A Texas county clerk said this week that her office will finally be ready to issue same-sex marriage licenses the day after she retires due to a "technical" problem.
Although it has been 20 days since the U.S. Supreme Court struck down bans on same-sex marriage, the Texas Observer reported on Wednesday that the 12,000 residents of Live Oak County have only had access to marriage licenses if they applied as a heterosexual couples.
Live Oak County Clerk Karen Irving told the Texas Observer that "technical" issues had prevented her office from issuing marriage licenses to same-sex couples.
“We’ll be up and ready to go tomorrow afternoon and for sure on Friday, unless there’s a glitch with the vendor, but I don’t think there will be,” Irving said.
But Irving said that she would not be there when the first same-sex marriage licenses were issued.
“I’m of age, and I’m retiring,” she said. “It’s been a long journey, and I’m excited.”
In an email to other county clerks earlier this week, she explained that she could not issue marriage licenses to same-sex couples for "personal reasons."
“Due to the latest Supreme Court decision which is contrary to my personal beliefs, I cannot uphold the oath which I made when I took office,” Irving wrote.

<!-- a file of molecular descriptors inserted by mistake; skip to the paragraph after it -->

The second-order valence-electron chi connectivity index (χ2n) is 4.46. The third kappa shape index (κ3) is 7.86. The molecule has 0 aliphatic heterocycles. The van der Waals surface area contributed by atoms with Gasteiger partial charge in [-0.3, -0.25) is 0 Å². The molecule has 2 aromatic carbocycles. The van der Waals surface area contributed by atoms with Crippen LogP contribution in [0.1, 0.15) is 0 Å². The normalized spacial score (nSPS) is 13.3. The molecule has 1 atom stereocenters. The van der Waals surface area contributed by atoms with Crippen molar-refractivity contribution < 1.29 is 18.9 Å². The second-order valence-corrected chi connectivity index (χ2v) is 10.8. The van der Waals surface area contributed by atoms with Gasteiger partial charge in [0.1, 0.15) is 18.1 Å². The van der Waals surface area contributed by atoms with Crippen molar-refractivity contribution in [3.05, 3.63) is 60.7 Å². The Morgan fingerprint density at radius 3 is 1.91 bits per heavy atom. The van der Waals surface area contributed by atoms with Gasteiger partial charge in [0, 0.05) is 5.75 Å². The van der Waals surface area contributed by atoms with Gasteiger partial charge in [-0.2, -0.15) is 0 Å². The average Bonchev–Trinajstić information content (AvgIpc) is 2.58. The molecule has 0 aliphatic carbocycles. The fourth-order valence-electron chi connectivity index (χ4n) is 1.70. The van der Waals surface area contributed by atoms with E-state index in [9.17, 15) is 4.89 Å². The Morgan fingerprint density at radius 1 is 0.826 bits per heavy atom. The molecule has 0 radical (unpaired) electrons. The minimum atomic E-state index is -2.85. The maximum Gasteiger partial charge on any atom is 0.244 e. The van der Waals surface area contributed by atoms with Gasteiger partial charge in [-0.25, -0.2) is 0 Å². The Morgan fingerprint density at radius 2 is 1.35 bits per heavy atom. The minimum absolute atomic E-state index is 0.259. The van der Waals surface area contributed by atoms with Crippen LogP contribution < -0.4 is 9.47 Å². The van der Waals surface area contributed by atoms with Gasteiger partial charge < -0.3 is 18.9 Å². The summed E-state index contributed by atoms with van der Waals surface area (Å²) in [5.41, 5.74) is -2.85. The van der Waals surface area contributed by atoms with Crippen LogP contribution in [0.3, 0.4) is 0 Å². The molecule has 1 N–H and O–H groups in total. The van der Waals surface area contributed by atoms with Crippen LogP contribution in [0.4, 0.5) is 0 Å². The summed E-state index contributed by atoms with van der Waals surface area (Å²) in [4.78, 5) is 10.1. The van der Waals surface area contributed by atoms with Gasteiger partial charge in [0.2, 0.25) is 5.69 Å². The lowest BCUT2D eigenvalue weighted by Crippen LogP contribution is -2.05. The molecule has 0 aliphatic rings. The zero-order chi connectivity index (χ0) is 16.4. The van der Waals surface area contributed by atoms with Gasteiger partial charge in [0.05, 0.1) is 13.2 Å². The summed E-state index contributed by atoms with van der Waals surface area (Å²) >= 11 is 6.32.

It was not immediately clear if Irving's view on same-sex marriage was related to the delay in serving LGBT couples.
"What a coincidence!" Towleroad's John Wright noted. "The day after Irving retires, the county will finally be prepared to issue marriage licenses to same-sex couples. It certainly makes you wonder whether there were really 'technical' issues, or she was just stalling until she could give her two-weeks notice."
Equality Texas spokesperson Daniel Williams told the Texas Observer that Irving's decision to step down showed that democracy was working.
“I think they should be applauded for doing exactly what we want our government officials to do, which is to put the public before their own interests,” Williams explained. “That is a triumph of democracy.”
According to the paper, only two out of the 254 Texas county clerks are refusing to issue marriage licenses. A "handful" of other counties were reporting delays due to technical issues.